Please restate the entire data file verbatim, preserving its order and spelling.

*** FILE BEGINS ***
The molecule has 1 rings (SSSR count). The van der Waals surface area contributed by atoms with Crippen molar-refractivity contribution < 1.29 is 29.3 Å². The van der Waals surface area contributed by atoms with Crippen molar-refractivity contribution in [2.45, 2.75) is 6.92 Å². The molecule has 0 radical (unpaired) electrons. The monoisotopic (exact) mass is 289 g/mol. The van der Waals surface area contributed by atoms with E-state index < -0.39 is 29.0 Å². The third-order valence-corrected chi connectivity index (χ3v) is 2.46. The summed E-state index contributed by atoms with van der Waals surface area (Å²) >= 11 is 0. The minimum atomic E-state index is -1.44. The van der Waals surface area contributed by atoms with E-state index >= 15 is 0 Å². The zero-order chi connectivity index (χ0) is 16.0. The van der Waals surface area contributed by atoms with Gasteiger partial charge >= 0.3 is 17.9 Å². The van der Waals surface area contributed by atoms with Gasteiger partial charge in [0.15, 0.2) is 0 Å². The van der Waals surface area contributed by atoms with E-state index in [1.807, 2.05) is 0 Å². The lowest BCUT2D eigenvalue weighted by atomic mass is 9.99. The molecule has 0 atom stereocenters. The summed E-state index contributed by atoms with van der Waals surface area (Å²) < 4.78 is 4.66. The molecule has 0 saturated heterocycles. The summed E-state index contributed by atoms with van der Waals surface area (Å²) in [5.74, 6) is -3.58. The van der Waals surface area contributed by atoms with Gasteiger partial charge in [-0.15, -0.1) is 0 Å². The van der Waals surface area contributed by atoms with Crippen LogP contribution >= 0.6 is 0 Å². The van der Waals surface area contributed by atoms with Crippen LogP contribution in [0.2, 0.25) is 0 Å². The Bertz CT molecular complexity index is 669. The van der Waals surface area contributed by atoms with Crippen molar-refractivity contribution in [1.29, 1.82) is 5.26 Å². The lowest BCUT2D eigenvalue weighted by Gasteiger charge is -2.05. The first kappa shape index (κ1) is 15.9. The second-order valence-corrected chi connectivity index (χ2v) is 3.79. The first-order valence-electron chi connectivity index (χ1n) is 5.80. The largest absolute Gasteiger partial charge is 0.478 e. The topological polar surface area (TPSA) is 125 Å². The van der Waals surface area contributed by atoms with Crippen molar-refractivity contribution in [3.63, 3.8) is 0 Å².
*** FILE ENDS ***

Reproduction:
The molecule has 1 rings (SSSR count). The van der Waals surface area contributed by atoms with Crippen molar-refractivity contribution < 1.29 is 29.3 Å². The van der Waals surface area contributed by atoms with Crippen molar-refractivity contribution in [2.45, 2.75) is 6.92 Å². The molecule has 0 radical (unpaired) electrons. The monoisotopic (exact) mass is 289 g/mol. The van der Waals surface area contributed by atoms with E-state index < -0.39 is 29.0 Å². The third-order valence-corrected chi connectivity index (χ3v) is 2.46. The summed E-state index contributed by atoms with van der Waals surface area (Å²) >= 11 is 0. The minimum atomic E-state index is -1.44. The van der Waals surface area contributed by atoms with E-state index >= 15 is 0 Å². The zero-order chi connectivity index (χ0) is 16.0. The van der Waals surface area contributed by atoms with Gasteiger partial charge >= 0.3 is 17.9 Å². The van der Waals surface area contributed by atoms with Gasteiger partial charge in [0.15, 0.2) is 0 Å². The van der Waals surface area contributed by atoms with E-state index in [1.807, 2.05) is 0 Å². The lowest BCUT2D eigenvalue weighted by atomic mass is 9.99. The molecule has 0 atom stereocenters. The summed E-state index contributed by atoms with van der Waals surface area (Å²) < 4.78 is 4.66. The molecule has 0 saturated heterocycles. The summed E-state index contributed by atoms with van der Waals surface area (Å²) in [5.74, 6) is -3.58. The van der Waals surface area contributed by atoms with Gasteiger partial charge in [-0.15, -0.1) is 0 Å². The van der Waals surface area contributed by atoms with Crippen LogP contribution >= 0.6 is 0 Å². The van der Waals surface area contributed by atoms with Crippen LogP contribution in [0.2, 0.25) is 0 Å². The Bertz CT molecular complexity index is 669. The van der Waals surface area contributed by atoms with Crippen molar-refractivity contribution in [1.29, 1.82) is 5.26 Å². The lowest BCUT2D eigenvalue weighted by Gasteiger charge is -2.05. The first kappa shape index (κ1) is 15.9. The second-order valence-corrected chi connectivity index (χ2v) is 3.79. The first-order valence-electron chi connectivity index (χ1n) is 5.80. The largest absolute Gasteiger partial charge is 0.478 e. The topological polar surface area (TPSA) is 125 Å². The van der Waals surface area contributed by atoms with Crippen molar-refractivity contribution in [3.63, 3.8) is 0 Å².